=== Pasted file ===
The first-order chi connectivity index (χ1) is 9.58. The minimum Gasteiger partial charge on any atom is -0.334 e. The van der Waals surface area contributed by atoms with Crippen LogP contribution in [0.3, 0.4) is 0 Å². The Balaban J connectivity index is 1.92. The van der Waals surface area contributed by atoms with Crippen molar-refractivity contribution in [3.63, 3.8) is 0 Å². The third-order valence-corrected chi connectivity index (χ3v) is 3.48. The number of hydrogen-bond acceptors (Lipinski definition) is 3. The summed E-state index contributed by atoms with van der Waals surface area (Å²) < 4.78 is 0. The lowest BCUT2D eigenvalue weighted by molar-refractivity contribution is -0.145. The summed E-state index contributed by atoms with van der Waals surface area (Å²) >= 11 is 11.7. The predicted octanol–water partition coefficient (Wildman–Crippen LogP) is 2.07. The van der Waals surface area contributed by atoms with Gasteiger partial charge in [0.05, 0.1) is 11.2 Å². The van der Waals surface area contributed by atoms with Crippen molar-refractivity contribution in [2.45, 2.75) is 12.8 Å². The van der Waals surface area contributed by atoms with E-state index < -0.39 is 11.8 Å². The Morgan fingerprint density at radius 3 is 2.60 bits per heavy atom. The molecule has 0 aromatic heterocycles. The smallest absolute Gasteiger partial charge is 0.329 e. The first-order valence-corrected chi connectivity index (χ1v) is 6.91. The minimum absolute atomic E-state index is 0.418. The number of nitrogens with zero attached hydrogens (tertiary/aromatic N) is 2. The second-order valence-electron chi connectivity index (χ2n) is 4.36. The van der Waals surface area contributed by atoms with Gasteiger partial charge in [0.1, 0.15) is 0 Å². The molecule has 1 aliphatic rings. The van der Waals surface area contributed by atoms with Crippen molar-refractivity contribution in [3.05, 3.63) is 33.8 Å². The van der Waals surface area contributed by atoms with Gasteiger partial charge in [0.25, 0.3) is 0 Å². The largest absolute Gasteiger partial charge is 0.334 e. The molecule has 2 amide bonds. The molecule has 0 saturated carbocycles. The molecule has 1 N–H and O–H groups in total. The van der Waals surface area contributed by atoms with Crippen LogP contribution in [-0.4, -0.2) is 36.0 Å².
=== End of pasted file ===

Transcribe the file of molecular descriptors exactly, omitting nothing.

The first-order chi connectivity index (χ1) is 9.58. The minimum Gasteiger partial charge on any atom is -0.334 e. The van der Waals surface area contributed by atoms with Crippen LogP contribution in [0.3, 0.4) is 0 Å². The Balaban J connectivity index is 1.92. The van der Waals surface area contributed by atoms with Crippen molar-refractivity contribution in [3.63, 3.8) is 0 Å². The third-order valence-corrected chi connectivity index (χ3v) is 3.48. The number of hydrogen-bond acceptors (Lipinski definition) is 3. The summed E-state index contributed by atoms with van der Waals surface area (Å²) < 4.78 is 0. The lowest BCUT2D eigenvalue weighted by molar-refractivity contribution is -0.145. The summed E-state index contributed by atoms with van der Waals surface area (Å²) >= 11 is 11.7. The predicted octanol–water partition coefficient (Wildman–Crippen LogP) is 2.07. The van der Waals surface area contributed by atoms with Gasteiger partial charge in [0.05, 0.1) is 11.2 Å². The van der Waals surface area contributed by atoms with Crippen molar-refractivity contribution in [2.45, 2.75) is 12.8 Å². The van der Waals surface area contributed by atoms with E-state index < -0.39 is 11.8 Å². The Morgan fingerprint density at radius 3 is 2.60 bits per heavy atom. The molecule has 0 aromatic heterocycles. The smallest absolute Gasteiger partial charge is 0.329 e. The first-order valence-corrected chi connectivity index (χ1v) is 6.91. The minimum absolute atomic E-state index is 0.418. The number of nitrogens with zero attached hydrogens (tertiary/aromatic N) is 2. The second-order valence-electron chi connectivity index (χ2n) is 4.36. The van der Waals surface area contributed by atoms with Gasteiger partial charge in [0.1, 0.15) is 0 Å². The molecule has 1 aliphatic rings. The van der Waals surface area contributed by atoms with Crippen molar-refractivity contribution in [3.05, 3.63) is 33.8 Å². The van der Waals surface area contributed by atoms with Gasteiger partial charge in [0.25, 0.3) is 0 Å². The largest absolute Gasteiger partial charge is 0.334 e. The molecule has 2 amide bonds. The molecule has 0 saturated carbocycles. The molecule has 1 N–H and O–H groups in total. The van der Waals surface area contributed by atoms with Crippen LogP contribution in [-0.4, -0.2) is 36.0 Å².